2. Madjd A, Taylor MA, Delavari A, et al. Beneficial effect of high energy intake at lunch rather than dinner on weight loss in healthy obese women in a weight-loss program: a randomized clinical trial. The American Journal of Clinical Nutrition. August 31, 2016 104(4):982-989.

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Liberating from Food and Eating

Looking back at my emotional eating years, it is obvious how much I had struggled with food, how much of my life had revolved around food, and how all of that was entirely unnecessary.

The thing was, while I was living in the bubble, I thought this spectrum of emotions with respect to food was normal. Just like how some alcoholics or drug addicts see their addictions as under their control, I couldn’t see the problem since I was living it. It was after resolving my food issues that I realized it really wasn’t normal at all. That there is a better way, a more conscious path, one that doesn’t involve food nor eating.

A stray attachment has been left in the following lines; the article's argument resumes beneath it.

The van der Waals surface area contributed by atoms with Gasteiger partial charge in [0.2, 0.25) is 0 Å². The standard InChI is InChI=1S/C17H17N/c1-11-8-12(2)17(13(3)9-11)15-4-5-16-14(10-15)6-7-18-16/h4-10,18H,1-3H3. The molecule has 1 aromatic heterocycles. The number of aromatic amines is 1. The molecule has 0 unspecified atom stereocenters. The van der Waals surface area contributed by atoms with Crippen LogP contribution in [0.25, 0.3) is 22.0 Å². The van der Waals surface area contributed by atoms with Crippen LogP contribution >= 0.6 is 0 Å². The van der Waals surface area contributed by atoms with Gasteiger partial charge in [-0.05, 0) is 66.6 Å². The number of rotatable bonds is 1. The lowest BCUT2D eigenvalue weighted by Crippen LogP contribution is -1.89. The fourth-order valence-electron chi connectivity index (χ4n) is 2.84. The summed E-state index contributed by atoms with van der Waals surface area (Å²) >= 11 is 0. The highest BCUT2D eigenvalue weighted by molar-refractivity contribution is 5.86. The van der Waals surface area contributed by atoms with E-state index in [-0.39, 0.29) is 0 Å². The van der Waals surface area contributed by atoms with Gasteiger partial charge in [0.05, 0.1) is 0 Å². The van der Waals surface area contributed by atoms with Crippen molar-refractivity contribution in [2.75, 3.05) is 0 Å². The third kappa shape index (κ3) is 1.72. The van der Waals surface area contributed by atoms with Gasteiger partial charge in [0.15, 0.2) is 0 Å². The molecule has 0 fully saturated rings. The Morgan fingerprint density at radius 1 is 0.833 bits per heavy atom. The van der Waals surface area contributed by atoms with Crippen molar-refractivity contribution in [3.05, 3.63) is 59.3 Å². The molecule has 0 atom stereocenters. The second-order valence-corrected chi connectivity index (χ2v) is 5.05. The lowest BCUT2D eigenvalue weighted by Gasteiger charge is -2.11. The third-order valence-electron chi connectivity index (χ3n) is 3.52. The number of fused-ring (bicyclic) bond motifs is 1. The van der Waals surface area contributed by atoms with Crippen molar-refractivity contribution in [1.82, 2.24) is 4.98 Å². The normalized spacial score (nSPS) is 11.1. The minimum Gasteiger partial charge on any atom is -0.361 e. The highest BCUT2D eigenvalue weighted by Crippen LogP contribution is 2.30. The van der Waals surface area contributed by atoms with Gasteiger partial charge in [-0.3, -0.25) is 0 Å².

Just because everyone has the same problem doesn’t mean there isn’t a problem. It doesn’t mean it’s okay either. It just means that everyone is stuck in the same situation as you. Don’t let the norms of the society cloud over your better judgment. The solution shouldn’t be to live in the problem, but to resolve it consciously.

Emotional eating doesn’t have to persist. Just like me, you can break free from the chains binding you and food. And I will share with you how in the next part.

Continue on to part 5, where I share the first steps of tackling emotional eating: How To Stop Emotional Eating, Part 1: Tackling the Causes of Emotional Eating

Get the manifesto version of this article: 12 Signs of Emotional Eating [Manifesto]

This is part 4 of a 6-part series on emotional eating, the perversion of food in our society today, and how to overcome it.